Washburn County- Mike Zeckmeister, the regional wildlife manager from Spooner reported from the registration station at the Spooner Holiday Gas Station at the south end of town. Hunting conditions in area are excellent with two to four inches of crunchy snow cover from Duluth south to Turtle Lake. “The snow is crusty as it got cold last night and it is crunchy so hunters can hear the deer coming,” Zeckmeister said. “Of course, with 100 percent snow cover, they can see them quite well too. This morning from my tree stand near the Washburn-Burnett County line southwest of Spooner I heard 210 shots in one hour.” The day started about 12 degrees, so it was a bit chilly, but if you have a few hand warmers and dress appropriately it is just fine, Zeckmeister said/ By 2 p.m. he had already aged about 100 deer almost evenly split between bucks and does, which is about normal. You might expect to see more antlerless deer coming in from this herd control area, but that hadn’t been the case thus far. Some nice bucks were being registered. One hunter said he was especially grateful for the opportunity since last year he was serving in Iraq during the deer season. Another gentleman who is 75-and-a-half years old just registered a two-and-a-half year old buck, so he was quite pleased. Another gentleman came in with his granddaughter who had taken a nice buck fawn, and she was quite happy too. “The afternoon is warming up slightly, but with a few hand warmers, we’re still getting our work done,” Zeckmeister said.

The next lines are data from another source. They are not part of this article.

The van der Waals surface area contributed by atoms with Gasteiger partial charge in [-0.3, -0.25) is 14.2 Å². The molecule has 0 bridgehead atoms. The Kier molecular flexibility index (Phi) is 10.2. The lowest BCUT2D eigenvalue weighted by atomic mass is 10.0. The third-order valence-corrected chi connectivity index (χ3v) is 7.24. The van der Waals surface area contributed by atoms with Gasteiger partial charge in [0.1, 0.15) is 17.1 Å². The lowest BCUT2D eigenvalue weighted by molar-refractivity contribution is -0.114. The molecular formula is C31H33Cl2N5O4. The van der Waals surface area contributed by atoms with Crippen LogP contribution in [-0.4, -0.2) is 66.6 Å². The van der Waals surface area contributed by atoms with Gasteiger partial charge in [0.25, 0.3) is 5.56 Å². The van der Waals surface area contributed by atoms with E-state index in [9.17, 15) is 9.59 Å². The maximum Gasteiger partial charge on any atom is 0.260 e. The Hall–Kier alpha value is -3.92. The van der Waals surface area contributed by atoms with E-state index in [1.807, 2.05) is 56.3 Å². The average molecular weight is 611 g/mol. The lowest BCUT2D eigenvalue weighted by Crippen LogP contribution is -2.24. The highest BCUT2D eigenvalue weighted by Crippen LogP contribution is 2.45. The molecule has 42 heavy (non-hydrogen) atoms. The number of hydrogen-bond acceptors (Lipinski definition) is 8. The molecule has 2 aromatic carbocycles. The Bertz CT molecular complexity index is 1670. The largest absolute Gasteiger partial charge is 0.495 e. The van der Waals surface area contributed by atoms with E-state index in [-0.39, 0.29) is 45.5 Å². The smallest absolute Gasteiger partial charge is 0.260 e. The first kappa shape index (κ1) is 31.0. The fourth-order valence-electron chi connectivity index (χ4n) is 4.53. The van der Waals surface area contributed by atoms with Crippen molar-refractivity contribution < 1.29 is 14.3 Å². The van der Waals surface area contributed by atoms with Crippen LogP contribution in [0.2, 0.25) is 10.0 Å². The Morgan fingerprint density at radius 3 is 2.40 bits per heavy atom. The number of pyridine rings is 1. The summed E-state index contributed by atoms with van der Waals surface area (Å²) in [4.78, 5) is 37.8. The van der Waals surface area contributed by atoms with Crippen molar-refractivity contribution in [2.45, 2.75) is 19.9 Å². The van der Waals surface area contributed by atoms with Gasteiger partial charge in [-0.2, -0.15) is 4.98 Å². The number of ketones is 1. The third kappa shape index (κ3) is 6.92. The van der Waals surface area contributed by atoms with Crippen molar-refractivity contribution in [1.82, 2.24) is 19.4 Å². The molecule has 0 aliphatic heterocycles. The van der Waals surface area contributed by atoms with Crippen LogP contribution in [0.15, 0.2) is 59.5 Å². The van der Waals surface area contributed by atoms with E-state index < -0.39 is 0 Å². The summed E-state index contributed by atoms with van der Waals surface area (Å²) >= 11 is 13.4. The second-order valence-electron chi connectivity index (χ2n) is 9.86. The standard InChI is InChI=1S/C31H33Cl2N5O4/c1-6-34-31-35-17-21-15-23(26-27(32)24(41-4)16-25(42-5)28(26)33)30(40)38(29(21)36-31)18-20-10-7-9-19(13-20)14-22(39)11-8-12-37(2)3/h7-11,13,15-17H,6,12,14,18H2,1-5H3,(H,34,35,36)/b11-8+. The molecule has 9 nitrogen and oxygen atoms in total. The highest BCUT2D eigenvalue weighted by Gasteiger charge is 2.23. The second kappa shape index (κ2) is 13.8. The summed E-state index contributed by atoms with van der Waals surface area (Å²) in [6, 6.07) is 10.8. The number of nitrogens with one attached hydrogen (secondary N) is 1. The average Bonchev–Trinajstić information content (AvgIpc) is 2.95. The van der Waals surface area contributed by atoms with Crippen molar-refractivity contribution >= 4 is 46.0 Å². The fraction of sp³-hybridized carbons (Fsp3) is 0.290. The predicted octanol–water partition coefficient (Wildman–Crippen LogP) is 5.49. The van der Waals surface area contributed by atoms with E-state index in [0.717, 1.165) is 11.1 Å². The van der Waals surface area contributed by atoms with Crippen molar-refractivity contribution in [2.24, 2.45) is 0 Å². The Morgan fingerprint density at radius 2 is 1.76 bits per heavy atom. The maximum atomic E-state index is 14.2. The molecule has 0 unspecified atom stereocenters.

DNR Northeastern Region